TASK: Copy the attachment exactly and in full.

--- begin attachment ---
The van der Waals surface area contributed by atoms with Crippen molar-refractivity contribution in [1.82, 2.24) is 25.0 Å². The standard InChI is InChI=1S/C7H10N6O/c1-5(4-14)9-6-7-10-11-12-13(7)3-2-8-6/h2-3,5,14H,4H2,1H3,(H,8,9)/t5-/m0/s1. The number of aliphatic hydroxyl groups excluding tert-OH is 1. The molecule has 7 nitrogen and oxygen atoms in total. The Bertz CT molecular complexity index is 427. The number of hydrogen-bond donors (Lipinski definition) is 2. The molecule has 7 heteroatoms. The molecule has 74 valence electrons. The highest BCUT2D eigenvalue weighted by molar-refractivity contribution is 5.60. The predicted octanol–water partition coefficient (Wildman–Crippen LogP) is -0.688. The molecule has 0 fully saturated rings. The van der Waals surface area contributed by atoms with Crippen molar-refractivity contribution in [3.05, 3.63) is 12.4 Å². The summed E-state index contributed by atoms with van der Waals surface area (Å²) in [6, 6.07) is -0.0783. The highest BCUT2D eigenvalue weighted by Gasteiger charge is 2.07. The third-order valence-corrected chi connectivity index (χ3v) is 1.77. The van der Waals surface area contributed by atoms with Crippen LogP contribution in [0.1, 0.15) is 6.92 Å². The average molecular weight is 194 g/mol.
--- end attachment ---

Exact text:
The van der Waals surface area contributed by atoms with Crippen molar-refractivity contribution in [1.82, 2.24) is 25.0 Å². The standard InChI is InChI=1S/C7H10N6O/c1-5(4-14)9-6-7-10-11-12-13(7)3-2-8-6/h2-3,5,14H,4H2,1H3,(H,8,9)/t5-/m0/s1. The number of aliphatic hydroxyl groups excluding tert-OH is 1. The molecule has 7 nitrogen and oxygen atoms in total. The Bertz CT molecular complexity index is 427. The number of hydrogen-bond donors (Lipinski definition) is 2. The molecule has 7 heteroatoms. The molecule has 74 valence electrons. The highest BCUT2D eigenvalue weighted by molar-refractivity contribution is 5.60. The predicted octanol–water partition coefficient (Wildman–Crippen LogP) is -0.688. The molecule has 0 fully saturated rings. The van der Waals surface area contributed by atoms with Crippen molar-refractivity contribution in [3.05, 3.63) is 12.4 Å². The summed E-state index contributed by atoms with van der Waals surface area (Å²) in [6, 6.07) is -0.0783. The highest BCUT2D eigenvalue weighted by Gasteiger charge is 2.07. The third-order valence-corrected chi connectivity index (χ3v) is 1.77. The van der Waals surface area contributed by atoms with Crippen LogP contribution in [0.1, 0.15) is 6.92 Å². The average molecular weight is 194 g/mol.